BEVERLY HILLS, Calif. (HedgeWorld.com)--Ameritrade Holding Corp. subsidiary Ameritrade Inc. said Monday it plans to buy the online retail account business of JB Oxford Holdings Inc.
The deal is expected to be complete this summer, pending approval from regulators and JB Oxford Holdings shareholders, according to a news release from Ameritrade Holding Corp. The final purchase price will not exceed US$26 million.
JB Oxford is one of a number of broker-dealers caught up in various late trading and market-timing probes related to hedge fund Canary Capital Partners LLC, Secaucus, N.J. New York Attorney General Eliot Spitzer, in his original complaint against Canary, mentioned that in August 2002, Canary reached out to JB Oxford as it increased the number of broker-dealers with whom it had late trading arrangements.
The business part of the business set to be acquired by Ameritrade is separate from the broker-dealer and clearing functions subject to the late trading probes, Ameritrade spokeswoman Katrina Becker said.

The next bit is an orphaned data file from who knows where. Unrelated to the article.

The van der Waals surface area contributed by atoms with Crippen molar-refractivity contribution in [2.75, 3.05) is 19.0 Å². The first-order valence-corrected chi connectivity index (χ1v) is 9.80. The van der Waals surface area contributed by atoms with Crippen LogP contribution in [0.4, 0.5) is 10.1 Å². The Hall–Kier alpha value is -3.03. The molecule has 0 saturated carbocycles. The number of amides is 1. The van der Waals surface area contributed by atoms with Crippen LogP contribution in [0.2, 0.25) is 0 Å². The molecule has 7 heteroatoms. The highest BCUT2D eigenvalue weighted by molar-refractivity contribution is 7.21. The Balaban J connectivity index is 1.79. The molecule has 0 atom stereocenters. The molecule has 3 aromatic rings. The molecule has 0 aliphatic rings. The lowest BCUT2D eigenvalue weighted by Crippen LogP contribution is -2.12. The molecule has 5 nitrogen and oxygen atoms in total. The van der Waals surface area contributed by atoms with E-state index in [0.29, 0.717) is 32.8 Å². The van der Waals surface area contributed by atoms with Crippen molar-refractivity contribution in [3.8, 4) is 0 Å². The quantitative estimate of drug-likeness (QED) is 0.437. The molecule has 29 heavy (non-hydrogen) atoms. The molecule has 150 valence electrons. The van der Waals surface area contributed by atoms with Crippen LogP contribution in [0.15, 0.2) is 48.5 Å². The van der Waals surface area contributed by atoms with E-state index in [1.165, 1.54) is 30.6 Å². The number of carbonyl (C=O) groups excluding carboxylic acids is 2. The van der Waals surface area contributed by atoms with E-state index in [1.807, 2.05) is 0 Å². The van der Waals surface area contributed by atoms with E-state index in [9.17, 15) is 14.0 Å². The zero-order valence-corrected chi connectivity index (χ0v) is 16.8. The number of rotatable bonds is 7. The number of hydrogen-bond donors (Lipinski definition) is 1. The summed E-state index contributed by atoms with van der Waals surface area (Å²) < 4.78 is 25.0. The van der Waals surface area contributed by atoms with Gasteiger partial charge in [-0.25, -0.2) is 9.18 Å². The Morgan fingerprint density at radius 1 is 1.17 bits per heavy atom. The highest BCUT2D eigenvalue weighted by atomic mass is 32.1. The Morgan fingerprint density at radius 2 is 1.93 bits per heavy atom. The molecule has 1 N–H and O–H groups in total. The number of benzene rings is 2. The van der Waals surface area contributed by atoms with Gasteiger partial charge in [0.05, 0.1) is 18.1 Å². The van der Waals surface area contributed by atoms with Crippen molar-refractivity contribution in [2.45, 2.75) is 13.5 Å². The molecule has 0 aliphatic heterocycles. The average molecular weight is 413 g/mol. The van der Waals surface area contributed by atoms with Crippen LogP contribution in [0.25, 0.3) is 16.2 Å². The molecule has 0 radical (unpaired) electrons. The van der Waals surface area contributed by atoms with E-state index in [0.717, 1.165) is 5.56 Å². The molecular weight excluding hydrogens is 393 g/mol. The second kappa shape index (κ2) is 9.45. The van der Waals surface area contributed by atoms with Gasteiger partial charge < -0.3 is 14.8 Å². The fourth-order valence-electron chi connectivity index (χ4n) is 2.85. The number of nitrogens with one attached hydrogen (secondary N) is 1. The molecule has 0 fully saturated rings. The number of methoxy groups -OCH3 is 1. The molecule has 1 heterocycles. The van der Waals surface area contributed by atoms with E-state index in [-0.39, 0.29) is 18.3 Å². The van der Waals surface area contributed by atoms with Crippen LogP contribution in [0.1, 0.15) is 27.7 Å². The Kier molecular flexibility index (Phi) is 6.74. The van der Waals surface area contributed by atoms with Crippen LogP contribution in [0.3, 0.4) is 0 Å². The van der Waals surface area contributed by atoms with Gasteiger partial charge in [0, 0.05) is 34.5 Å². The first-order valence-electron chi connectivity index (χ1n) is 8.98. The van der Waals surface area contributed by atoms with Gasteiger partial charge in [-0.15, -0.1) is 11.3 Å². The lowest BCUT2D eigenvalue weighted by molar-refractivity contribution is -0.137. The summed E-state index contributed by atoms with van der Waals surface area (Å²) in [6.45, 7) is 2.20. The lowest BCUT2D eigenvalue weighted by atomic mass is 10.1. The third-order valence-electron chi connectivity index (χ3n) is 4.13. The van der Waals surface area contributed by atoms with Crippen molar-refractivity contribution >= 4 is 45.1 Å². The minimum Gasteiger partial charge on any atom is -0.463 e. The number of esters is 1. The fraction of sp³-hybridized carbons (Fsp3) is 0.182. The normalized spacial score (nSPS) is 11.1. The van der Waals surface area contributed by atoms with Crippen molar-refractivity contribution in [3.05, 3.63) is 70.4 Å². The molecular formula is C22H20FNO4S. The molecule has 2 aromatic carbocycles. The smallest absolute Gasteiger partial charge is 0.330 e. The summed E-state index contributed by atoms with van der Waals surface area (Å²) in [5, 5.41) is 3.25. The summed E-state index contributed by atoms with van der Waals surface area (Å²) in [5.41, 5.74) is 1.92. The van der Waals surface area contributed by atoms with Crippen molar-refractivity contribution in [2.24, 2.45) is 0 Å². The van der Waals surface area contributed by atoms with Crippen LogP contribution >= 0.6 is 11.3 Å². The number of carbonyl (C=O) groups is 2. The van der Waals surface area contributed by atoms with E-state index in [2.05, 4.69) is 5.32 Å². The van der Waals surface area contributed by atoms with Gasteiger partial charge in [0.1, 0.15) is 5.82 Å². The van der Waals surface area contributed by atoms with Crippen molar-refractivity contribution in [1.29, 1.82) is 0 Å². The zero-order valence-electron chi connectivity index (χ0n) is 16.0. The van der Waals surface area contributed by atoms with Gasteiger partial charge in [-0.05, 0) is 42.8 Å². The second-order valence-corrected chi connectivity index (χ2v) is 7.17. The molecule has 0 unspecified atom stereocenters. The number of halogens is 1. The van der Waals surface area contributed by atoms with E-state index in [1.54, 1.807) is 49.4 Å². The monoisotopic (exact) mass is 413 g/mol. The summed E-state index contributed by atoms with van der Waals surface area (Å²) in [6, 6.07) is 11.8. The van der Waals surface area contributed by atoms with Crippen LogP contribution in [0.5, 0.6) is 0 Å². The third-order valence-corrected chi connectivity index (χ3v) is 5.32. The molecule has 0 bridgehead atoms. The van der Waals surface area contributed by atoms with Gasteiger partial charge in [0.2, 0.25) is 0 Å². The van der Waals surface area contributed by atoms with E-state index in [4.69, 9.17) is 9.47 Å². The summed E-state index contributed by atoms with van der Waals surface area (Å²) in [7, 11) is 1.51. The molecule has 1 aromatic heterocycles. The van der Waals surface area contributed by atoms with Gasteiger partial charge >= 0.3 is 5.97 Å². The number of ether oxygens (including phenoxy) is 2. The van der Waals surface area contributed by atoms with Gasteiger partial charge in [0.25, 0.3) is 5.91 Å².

JB Oxford was not named as a defendant in the complaint against Canary, and Mr. Spitzer's office has not filed separate charges against the firm.
According to the complaint, Canary and JB Oxford entered into an agreement that allowed Canary to send a list of proposed mutual fund trades to JB Oxford before 4:15 p.m. ET, 15 minutes after U.S. securities markets close. Canary then had until 4:45 p.m. ET to confirm which of the proposed trades it wanted JB Oxford to make. Those trades would be made at prices set as of the 4 p.m. market close. This allegedly allowed Canary to take advantage of post-market close news that would affect securities prices when markets opened at 9:30 a.m. ET the next day.
In an April 29 regulatory filing, JB Oxford acknowledged probes by Mr. Spitzer's office, the SEC and the U.S. Attorney's Office for the Central District of California. In that same filing, company officials said they believed they were cooperating with separate actions by the SEC against JB Oxford and its clearing subsidiary, National Clearing Corp. They also admitted no wrongdoing and said they would "vigorously defend" the company.
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